Wednesday, February 25, 2015

Depressed? It might be the diet soda...

Diet soda is the constant companion of dieters everywhere, who feel that they're getting a bargain by getting flavor and hydration, all for zero calories. While diet soda may be free of calories, it's not free of health side effects.

While hardly an ideal beverage, Diet Coke may seem like a better choice than classic Coca-Cola. Diet Coke has no calories, sugar or carbohydrates, while a 12-ounce can of regular Coke has 140 calories and 39 grams of sugar.

Aspartame, the artificial sweetener in Diet Soda, came on the market in the 1980s, there was great public concern that it might cause cancer. These fears appear to be groundless, explains the American Cancer Society explains in a review of aspartame research. And aspartame may cause minor discomforts -- headaches, digestive distress, mood changes -- in susceptible individuals. If you feel ill after consuming aspartame.

In this video, Dr. Michael Greger explains the reasons why artificially-sweetened beverages with chemicals such as aspartame have been associated with depression. He presents several reports of aspartame causing neurological and behavioral disturbances not only in sensitive individuals but normal people as well.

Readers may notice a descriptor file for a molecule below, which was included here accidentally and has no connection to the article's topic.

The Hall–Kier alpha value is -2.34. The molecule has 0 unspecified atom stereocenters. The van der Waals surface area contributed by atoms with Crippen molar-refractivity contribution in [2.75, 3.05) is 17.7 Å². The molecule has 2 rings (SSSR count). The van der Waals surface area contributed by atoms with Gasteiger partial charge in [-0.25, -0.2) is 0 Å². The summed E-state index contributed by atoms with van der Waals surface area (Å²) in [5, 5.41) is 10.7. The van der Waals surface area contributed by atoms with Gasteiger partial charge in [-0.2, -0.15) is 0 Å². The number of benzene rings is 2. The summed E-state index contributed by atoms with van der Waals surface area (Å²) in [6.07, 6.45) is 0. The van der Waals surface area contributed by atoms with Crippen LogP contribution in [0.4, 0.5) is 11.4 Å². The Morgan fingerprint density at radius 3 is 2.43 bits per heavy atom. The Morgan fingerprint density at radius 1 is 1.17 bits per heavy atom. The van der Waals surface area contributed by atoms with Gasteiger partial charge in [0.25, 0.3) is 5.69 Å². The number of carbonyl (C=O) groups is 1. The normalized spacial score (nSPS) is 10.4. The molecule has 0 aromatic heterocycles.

Soda is hard on tooth enamel, with the sugar and acid being the most problematic ingredients. Diet soda eliminates the sugar, but not the acid content of pop. Most of us are familiar enough with acid that we can imagine its impact on our tooth enamel.
Drinking diet soda can also lead to bone loss. This is because the phosphoric acid in the soda causes calcium in your bloodstream to be excreted more quickly than normal through urine. Your bones then give up some of their calcium in order to keep the bloodstream calcium level constant.

Some people may feel that drinking diet soda gives them a "free pass" to eat more foods that may not be so low in calories, thereby leading to weight gain. Another theory posits that the sweet taste of diet pop alerts our digestive system that high-calorie foods are coming. When they don't, our bodies are confused and our appetite increases in anticipation of the food it's expecting.

Danish researchers discovered that drinking non-diet soda leads to dramatic increases in fat buildup around your liver and your skeletal muscles, both of which can contribute to insulin resistance and diabetes.

The bottom line? The healthiest diet drink for you is water. Or try one of these other healthy "diet" drinks:

Green Tea

Mint Tea

Orange juice

One Percent Reduced-Fat Milk

Soy Milk

Hot Chocolate

Low-Sodium Tomato Juice

Cranberry Juice

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